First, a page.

Positive Action – What You Do, Not What you Know

I received this quote from the Napoleon Hill foundation and I wanted to share it.

The world pins no medals on you because of what you know, but it may crown you with glory and riches for what you do.

Knowledge is an important component of success in any field. To accomplish anything worthwhile often requires years of study. But knowledge alone is not power; it becomes powerful only when it is applied through positive action. Study after study of successful people reveals that they have a bias for action. They gather the appropriate facts, relate them to their knowledge about the subject, develop an implementation plan, and then get into action. When in doubt, it’s far better to act too soon rather than too late.

I believe the key words here are “Positive Action“. Are you “bias for action”? Do you take action or wait for management to tell you to take action?  How many times have you heard the phrase “Ask for forgiveness, not permission” in an IT environment?  If a system is failing and we don’t take action, many people can be affected and millions of dollars could be at risk. Having the knowledge that a system or systems may be failing, software needs to be patched or updated and not taking action to get these items completed can be devastating.

Having the knowledge and taking Positive Action will alleviate down time and the costs associated with down time. This Positive Action can be disguised as “initiative”. Integrating scheduling time for patching, software updates and maintenance into processes so there are no severe down times that cost a lot of money are critical operating procedures.  Communicating the relationship of downtime and loss of revenue for unscheduled outages needs to be emphasized to business partners so they are clear of the risks. We also can explain the value of “Positive Action” if we reduce down time and we show how our initiative will help the business.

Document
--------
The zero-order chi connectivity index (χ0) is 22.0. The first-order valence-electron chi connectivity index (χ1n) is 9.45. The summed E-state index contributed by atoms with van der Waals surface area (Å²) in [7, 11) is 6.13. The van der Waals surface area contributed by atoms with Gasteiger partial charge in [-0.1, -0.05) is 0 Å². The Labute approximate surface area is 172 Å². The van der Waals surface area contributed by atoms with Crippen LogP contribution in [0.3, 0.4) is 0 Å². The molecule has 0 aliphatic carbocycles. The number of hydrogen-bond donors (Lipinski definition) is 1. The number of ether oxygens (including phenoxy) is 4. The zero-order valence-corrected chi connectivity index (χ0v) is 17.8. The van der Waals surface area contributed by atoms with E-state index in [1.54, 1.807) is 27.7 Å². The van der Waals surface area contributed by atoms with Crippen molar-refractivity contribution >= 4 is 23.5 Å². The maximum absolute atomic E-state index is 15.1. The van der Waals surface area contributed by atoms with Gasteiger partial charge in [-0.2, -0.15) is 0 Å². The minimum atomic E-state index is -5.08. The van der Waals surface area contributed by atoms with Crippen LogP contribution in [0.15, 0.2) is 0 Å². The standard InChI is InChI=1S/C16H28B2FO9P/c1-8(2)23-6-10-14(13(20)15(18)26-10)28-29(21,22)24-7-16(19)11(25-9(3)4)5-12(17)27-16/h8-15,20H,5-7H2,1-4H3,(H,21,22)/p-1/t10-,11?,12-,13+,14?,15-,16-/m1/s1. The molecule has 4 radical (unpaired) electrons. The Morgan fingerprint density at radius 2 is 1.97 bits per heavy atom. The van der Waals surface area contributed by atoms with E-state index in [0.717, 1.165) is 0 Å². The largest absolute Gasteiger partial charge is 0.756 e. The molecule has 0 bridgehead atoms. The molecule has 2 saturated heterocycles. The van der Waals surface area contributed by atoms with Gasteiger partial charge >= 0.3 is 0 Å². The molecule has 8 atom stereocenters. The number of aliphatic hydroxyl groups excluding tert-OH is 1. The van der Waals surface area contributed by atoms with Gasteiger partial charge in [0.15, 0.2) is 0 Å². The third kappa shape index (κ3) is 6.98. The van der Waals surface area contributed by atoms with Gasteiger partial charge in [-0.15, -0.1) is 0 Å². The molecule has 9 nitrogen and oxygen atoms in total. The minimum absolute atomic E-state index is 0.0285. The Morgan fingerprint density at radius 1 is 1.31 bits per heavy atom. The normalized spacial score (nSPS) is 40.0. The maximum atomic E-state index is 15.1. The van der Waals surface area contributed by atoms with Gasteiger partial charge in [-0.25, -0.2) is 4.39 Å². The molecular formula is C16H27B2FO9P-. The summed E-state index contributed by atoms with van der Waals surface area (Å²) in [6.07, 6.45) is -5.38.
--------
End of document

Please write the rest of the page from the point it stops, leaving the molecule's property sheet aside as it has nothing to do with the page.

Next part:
How Can I help You?



Leave a Reply

Fill in your details below or click an icon to log in:

WordPress.com Logo

You are commenting using your WordPress.com account. Log Out / Change )

Twitter picture

You are commenting using your Twitter account. Log Out / Change )

Facebook photo

You are commenting using your Facebook account. Log Out / Change )

Google+ photo

You are commenting using your Google+ account. Log Out / Change )

Connecting to %s